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ECM business case requires sharp focus on end-user needs, concerns

Get advice on how to ensure end-user acceptance of an enterprise content management system, starting with the process of building a business case for a proposed ECM project.

A large part of building the business case for an enterprise content management (ECM) deployment involves communicating how the new system will affect the employees who use it. End users accustomed to a particular way of doing their work may not immediately grasp how an ECM system will improve their information workflow, and they may have concerns that it instead will further complicate their jobs.

For Lana Etheredge, a database administrator for the Bentonville Public Schools in Arkansas, ease of use was a major consideration in planning an ECM system, evaluating available technology and building an ECM business case within the school district. “The end user in this situation is not going to be a highly technical person, so we needed something that was going to be easy for them to learn in a short amount of time,” she said.

The school district is bringing all of its paper-based files into the ECM system for improved access. Training teachers and administrators so they’re comfortable with the system once it’s up and running is a priority, according to Etheredge. Although she’s just starting to bring the first school online, an ECM training plan for users is already in place. “We’ll train them school by school as each school comes onto the new system,” she said.

User acceptance of an ECM system is always the ultimate measuring stick for how successful it is, said Alan Weintraub, a principal analyst at Forrester Research Inc. in Cambridge, Mass. Even the best-designed technology “is always a failed project” if it doesn’t get used, he said, adding that the best way to ensure success – and a return on investment (ROI) – on an ECM implementation is to foster early excitement about the system.

Reaching out to users in building an ECM business case
One way to gain widespread acceptance is to develop a solid user-outreach plan that provides ongoing communications to reinforce the value of the project and the expected benefits for employees, Weintraub said. The outreach effort should be followed, he advised, by a training program that is targeted to the needs of specific users and includes online materials that users can access outside of the formal training classes to help provide them with “ongoing reinforcement.”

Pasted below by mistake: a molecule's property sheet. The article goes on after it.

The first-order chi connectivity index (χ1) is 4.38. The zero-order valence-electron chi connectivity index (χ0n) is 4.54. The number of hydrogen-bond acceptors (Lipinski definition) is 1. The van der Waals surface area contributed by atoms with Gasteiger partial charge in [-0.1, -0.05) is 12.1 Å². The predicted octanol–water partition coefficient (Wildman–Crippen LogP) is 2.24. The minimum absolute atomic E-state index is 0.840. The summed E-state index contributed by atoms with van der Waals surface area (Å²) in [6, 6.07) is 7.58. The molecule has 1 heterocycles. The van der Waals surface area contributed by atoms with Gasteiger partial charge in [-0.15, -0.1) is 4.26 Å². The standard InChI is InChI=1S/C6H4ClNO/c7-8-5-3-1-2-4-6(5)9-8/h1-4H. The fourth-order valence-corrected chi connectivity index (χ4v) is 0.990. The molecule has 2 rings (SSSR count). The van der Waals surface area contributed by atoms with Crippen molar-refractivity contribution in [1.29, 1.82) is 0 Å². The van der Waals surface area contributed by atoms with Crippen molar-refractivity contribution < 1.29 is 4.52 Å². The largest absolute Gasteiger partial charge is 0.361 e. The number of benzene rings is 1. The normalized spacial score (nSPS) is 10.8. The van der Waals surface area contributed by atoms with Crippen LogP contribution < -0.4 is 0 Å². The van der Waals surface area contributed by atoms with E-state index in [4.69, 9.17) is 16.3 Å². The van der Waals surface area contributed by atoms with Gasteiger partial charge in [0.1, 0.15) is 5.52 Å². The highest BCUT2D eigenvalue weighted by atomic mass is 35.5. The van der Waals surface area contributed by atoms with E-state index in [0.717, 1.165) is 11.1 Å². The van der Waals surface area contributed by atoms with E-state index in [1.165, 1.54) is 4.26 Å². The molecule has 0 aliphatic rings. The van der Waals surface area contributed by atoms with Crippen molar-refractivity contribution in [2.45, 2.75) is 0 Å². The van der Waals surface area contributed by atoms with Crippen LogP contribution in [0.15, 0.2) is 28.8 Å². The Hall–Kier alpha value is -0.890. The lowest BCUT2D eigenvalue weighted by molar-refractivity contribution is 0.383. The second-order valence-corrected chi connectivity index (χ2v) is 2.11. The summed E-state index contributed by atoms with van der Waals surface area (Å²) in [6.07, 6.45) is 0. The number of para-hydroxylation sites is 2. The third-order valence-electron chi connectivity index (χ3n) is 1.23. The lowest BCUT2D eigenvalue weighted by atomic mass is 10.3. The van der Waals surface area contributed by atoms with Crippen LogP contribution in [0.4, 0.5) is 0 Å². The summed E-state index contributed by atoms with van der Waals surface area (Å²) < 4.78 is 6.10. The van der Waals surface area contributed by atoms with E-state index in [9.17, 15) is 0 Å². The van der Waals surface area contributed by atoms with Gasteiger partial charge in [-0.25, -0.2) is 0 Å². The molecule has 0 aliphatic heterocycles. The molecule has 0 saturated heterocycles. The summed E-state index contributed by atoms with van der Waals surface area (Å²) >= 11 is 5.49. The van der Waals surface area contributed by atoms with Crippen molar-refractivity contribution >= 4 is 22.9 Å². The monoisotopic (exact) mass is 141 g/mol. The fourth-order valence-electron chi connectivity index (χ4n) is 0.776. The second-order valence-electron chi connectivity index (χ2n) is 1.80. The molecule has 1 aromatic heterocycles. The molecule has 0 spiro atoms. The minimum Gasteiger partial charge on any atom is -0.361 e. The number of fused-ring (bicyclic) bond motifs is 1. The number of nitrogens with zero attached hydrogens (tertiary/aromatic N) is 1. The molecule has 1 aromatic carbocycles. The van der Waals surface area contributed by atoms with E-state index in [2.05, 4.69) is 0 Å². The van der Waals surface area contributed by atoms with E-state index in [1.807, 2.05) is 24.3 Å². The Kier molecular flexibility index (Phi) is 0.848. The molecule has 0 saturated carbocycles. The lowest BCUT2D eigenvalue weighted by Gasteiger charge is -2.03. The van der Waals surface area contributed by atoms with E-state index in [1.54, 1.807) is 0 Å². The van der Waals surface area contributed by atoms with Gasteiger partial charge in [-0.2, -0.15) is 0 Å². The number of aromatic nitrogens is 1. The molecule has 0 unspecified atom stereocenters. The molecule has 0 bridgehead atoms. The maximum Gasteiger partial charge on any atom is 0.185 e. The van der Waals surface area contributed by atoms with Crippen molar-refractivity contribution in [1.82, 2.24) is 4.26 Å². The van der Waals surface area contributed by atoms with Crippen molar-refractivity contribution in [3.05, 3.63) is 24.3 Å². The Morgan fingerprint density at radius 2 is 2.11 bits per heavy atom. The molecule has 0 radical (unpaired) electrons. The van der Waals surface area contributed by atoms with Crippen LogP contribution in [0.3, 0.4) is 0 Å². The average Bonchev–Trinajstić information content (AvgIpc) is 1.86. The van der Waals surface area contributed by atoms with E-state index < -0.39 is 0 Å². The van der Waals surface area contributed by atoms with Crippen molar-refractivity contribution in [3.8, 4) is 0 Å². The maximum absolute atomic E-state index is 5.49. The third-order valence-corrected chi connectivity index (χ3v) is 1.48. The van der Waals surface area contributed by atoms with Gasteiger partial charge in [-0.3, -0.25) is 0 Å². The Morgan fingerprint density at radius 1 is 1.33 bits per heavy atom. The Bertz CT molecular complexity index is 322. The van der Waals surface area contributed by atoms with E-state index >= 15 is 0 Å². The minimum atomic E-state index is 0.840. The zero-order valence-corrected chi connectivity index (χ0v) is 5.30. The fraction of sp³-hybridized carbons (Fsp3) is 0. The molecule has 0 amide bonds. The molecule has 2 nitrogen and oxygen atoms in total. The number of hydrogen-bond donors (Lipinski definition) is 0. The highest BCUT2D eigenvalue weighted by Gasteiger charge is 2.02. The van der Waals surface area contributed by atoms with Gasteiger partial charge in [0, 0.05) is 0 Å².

An IT manager at a state government organization in New York is only in the request for proposals phase of a planned ECM project. But he said he’s well aware that making sure his users are ready for something new is a key element of a successful business case and deployment.

The organization currently uses two separate systems for its document management and workflow processes, and only about half of its 400 users have access to both systems. The two systems also aren’t connected, resulting in duplicate documents that can cause major problems with version control and records retention, said the IT manager, who asked not to be identified.

“The new ECM system will improve our ability to support the business,” he said, noting that it will be an integrated system with universal access and the ability to expand as the organization’s needs change. But the project will require employees who have used the current systems for 10 years or more to adjust to new ways of working.

ECM business case development includes benefits show-and-tell
As a result, “we need to make sure that the new system is easy to understand and follow,” the IT manager said. He added that one of the existing systems gets particularly heavy use now, “so we really had to show what the benefits were to get people on board with replacing that one” as part of the process of demonstrating the potential ECM ROI.

When building an ECM business case, it’s also crucial to do an organizational risk assessment to identify potential risks to the success of an ECM deployment and develop plans for mitigating them, Weintraub said. As part of that process, IT and content managers should evaluate whether users are open to technology and business process changes.

For example, some users may be reluctant to modify the way they accomplish a certain task, even if it’s “very cumbersome,” Weintraub said. “It’s human nature to accept what they learned first and resist change.” In addition to proper training, he suggested using peer-based influence to help sell the ECM system to other users. “Create a champion in the [user] community who will be a good example of the benefits of the new system,” he said.

In addition, involving all departments that will be affected by the ECM deployment in a cross-functional project team can help drive the requirements-gathering process and the successful development of a business case for ECM, according to Weintraub. “You’ll find there’s a lot of commonality between departments that many aren’t aware of,” he said.

Catherine LaCroix is a freelance writer based in Portland, Ore. She covers technology used in business, education and health care.

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